The most successful teaching of Jehovah's Witnesses and an amazing new book on the divine name

by slimboyfat 326 Replies latest watchtower beliefs

  • Listener
    Listener
    Would almighty God have allowed this group of Christians to champion his name at this crucial time if they did not enjoy his blessing and support?

    If it is important that they are known as Jehovah's Witnesses then new light has been defective. In a number of instances, Jehovah's name is now delegated to the letter J.

    At one time, they would always correct someone if they referred to them as JWs. It felt offending to be called a JW. Now they have a logo with Jehovah's name represented as a J, erected at every Kingdom Hall and on all their publications. Their one and only official website is listed using only God's initial.

  • cofty
    cofty
    Another strong line of evidence is the fact JWs refuse to kill each other, which one would have thought would be a basic requirement for a Christian community, but which distinguishes JWs from most (notice I didn't say all, don't misquote me) Christians - SBF

    Pacifism is morally indefensible.

    Can I assume you are going back to the child-abusing, family destroying, dehumanising, obedience-demanding cult, but you feel the need to justify your decision with this bullshit?

  • Wonderment
    Wonderment

    Slim:

    Thanks for bringing your research to the table. I appreciate it.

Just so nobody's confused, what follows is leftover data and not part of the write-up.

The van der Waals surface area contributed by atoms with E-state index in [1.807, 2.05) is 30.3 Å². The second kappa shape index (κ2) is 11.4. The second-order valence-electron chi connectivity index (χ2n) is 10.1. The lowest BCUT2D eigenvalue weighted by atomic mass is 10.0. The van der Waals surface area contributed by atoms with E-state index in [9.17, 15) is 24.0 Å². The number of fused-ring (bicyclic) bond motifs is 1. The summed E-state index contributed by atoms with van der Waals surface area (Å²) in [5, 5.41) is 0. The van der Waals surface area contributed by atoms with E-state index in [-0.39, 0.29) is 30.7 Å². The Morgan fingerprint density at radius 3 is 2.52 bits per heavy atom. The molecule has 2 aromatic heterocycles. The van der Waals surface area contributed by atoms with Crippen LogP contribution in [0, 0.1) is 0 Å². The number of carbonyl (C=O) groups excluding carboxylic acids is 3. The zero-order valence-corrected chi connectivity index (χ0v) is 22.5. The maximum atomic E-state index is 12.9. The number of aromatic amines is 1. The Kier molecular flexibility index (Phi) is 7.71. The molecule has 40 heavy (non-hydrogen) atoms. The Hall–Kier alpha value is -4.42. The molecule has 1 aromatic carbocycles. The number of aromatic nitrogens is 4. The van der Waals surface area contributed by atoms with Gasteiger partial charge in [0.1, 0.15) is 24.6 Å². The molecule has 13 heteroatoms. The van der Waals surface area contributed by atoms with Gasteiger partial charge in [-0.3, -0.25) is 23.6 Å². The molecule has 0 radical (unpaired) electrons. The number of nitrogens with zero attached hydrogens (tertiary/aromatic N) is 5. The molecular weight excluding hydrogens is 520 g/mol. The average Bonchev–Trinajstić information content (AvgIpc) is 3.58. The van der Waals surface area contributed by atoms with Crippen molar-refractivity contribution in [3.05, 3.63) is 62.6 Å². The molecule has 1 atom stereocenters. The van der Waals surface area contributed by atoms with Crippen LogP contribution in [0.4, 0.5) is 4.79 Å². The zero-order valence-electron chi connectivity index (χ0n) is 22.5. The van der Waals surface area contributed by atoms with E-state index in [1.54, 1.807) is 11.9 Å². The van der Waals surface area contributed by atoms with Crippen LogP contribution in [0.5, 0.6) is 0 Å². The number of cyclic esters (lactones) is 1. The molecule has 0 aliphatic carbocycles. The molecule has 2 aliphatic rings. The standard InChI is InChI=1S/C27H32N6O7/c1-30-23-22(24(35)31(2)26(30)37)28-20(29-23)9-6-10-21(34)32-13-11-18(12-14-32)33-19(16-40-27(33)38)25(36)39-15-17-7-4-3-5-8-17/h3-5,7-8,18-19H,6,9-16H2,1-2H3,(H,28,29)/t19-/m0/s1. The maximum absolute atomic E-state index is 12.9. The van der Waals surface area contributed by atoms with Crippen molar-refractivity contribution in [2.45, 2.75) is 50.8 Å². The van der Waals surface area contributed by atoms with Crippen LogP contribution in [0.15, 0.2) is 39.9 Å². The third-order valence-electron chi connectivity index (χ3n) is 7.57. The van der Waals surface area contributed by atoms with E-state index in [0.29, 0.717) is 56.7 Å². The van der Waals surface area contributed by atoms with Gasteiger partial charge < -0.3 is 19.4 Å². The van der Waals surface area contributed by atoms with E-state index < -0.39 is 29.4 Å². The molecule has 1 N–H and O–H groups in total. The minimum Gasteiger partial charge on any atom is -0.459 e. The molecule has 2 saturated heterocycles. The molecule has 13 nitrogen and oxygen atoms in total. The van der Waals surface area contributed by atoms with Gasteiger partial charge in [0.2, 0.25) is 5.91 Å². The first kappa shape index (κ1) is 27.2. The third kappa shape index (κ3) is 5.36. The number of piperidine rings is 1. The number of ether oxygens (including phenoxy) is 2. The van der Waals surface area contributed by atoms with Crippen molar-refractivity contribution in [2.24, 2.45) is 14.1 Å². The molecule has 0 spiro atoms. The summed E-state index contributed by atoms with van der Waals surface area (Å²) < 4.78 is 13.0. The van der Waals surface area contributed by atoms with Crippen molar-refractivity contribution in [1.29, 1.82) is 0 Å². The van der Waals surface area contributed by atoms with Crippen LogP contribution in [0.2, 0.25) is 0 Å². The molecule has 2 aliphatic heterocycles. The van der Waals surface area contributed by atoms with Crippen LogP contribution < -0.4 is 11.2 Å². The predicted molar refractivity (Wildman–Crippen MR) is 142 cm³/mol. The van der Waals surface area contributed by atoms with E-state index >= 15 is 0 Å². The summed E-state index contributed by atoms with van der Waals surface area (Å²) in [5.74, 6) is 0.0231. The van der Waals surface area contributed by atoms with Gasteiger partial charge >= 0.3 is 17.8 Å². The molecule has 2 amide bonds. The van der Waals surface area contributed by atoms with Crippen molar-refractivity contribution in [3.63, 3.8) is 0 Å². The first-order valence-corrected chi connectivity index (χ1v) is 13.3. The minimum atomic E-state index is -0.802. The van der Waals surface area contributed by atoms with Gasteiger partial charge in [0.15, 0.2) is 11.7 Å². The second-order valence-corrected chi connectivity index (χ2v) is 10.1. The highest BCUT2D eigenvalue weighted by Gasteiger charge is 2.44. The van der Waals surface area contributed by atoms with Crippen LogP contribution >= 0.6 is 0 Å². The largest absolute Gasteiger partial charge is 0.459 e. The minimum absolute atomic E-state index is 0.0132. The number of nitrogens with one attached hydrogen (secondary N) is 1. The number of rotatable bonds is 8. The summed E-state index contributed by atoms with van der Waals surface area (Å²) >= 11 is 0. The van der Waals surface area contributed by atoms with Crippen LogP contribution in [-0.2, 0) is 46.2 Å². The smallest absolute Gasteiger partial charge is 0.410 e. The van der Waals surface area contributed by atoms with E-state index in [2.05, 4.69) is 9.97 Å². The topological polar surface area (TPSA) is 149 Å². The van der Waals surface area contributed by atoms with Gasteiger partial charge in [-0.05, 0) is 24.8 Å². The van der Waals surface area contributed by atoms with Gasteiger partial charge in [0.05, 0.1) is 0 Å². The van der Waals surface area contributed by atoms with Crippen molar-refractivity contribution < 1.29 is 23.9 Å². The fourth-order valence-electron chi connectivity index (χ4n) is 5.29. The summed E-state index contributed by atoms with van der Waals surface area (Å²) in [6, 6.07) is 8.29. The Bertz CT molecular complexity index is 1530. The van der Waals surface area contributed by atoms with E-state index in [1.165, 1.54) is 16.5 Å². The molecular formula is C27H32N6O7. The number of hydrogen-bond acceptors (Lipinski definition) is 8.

One fact that seems to go over participants here is that no one knows everything. The matter is not always black and white, 100% right or 100% false. A good number of posters in this site seem to believe JWs are always 100% false, with no chance of getting some things right. At the same time, they seem to believe that Evangelicals are 100% right. It is most likely that mainstream believers and JWs get some things right and many things wrong. We can´t let hate overrule our judgment. So we have to listen, analyze - different viewpoints.

    On the divine name, I tend to agree with Slimboy for a few reasons. First, the evidence of the Divine Name appearing in the original NT is getting stronger with passing years. True, the evidence may not amount to the level needed to sway skeptics, but is enough to make a truth-seeker ponder over the issue.

    Secondly, writers throughout history generally strive to honor the original content when quoting from them. Scriptures such as Matthew 22:41-45 which speaks of two Lords as we have it today (being a quote) is obscure and make little sense if Jesus is the ONLY Lord of the Universe. If so, why would he be receiving a COMMAND from the first LORD. By the way, the message of that Scripture in Mat. is repeated throughout the NT. Which leads me to believe the first mention of Lord had God´s name in place. Yes, I know that thousands of existing manuscripts don´t show the Divine Name in the NT, other than the abbreviated form at Rev. 19:1. But people overall seem to miss the very important element that they are simply COPIES. A lot could have happened between the original writings and their copies. Like what, you say?